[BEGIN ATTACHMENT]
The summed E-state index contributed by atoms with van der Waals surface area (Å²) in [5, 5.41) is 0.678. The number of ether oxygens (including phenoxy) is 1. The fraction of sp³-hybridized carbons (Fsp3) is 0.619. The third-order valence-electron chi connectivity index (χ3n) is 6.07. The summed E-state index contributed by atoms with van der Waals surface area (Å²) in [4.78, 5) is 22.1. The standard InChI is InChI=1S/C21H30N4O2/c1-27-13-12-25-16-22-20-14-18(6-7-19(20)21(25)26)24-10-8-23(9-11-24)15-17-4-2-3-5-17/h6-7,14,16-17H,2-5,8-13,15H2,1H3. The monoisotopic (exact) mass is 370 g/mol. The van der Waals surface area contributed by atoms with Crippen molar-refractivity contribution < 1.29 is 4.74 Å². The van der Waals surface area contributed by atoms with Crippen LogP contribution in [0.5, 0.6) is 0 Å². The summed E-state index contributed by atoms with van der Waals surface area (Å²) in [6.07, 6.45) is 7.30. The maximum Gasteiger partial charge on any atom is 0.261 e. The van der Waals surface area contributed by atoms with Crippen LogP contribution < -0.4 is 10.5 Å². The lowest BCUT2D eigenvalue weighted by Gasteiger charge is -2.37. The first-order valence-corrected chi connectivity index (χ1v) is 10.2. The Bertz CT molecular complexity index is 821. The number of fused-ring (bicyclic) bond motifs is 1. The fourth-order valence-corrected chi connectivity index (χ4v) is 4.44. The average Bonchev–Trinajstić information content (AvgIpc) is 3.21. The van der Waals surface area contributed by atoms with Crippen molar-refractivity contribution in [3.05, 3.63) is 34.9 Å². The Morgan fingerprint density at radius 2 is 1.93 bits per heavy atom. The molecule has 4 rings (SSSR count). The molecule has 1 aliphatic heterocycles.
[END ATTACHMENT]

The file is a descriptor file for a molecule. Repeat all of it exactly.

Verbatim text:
The summed E-state index contributed by atoms with van der Waals surface area (Å²) in [5, 5.41) is 0.678. The number of ether oxygens (including phenoxy) is 1. The fraction of sp³-hybridized carbons (Fsp3) is 0.619. The third-order valence-electron chi connectivity index (χ3n) is 6.07. The summed E-state index contributed by atoms with van der Waals surface area (Å²) in [4.78, 5) is 22.1. The standard InChI is InChI=1S/C21H30N4O2/c1-27-13-12-25-16-22-20-14-18(6-7-19(20)21(25)26)24-10-8-23(9-11-24)15-17-4-2-3-5-17/h6-7,14,16-17H,2-5,8-13,15H2,1H3. The monoisotopic (exact) mass is 370 g/mol. The van der Waals surface area contributed by atoms with Crippen molar-refractivity contribution < 1.29 is 4.74 Å². The van der Waals surface area contributed by atoms with Crippen LogP contribution in [0.5, 0.6) is 0 Å². The summed E-state index contributed by atoms with van der Waals surface area (Å²) in [6.07, 6.45) is 7.30. The maximum Gasteiger partial charge on any atom is 0.261 e. The van der Waals surface area contributed by atoms with Crippen LogP contribution < -0.4 is 10.5 Å². The lowest BCUT2D eigenvalue weighted by Gasteiger charge is -2.37. The first-order valence-corrected chi connectivity index (χ1v) is 10.2. The Bertz CT molecular complexity index is 821. The number of fused-ring (bicyclic) bond motifs is 1. The fourth-order valence-corrected chi connectivity index (χ4v) is 4.44. The average Bonchev–Trinajstić information content (AvgIpc) is 3.21. The van der Waals surface area contributed by atoms with Crippen molar-refractivity contribution in [3.05, 3.63) is 34.9 Å². The Morgan fingerprint density at radius 2 is 1.93 bits per heavy atom. The molecule has 4 rings (SSSR count). The molecule has 1 aliphatic heterocycles.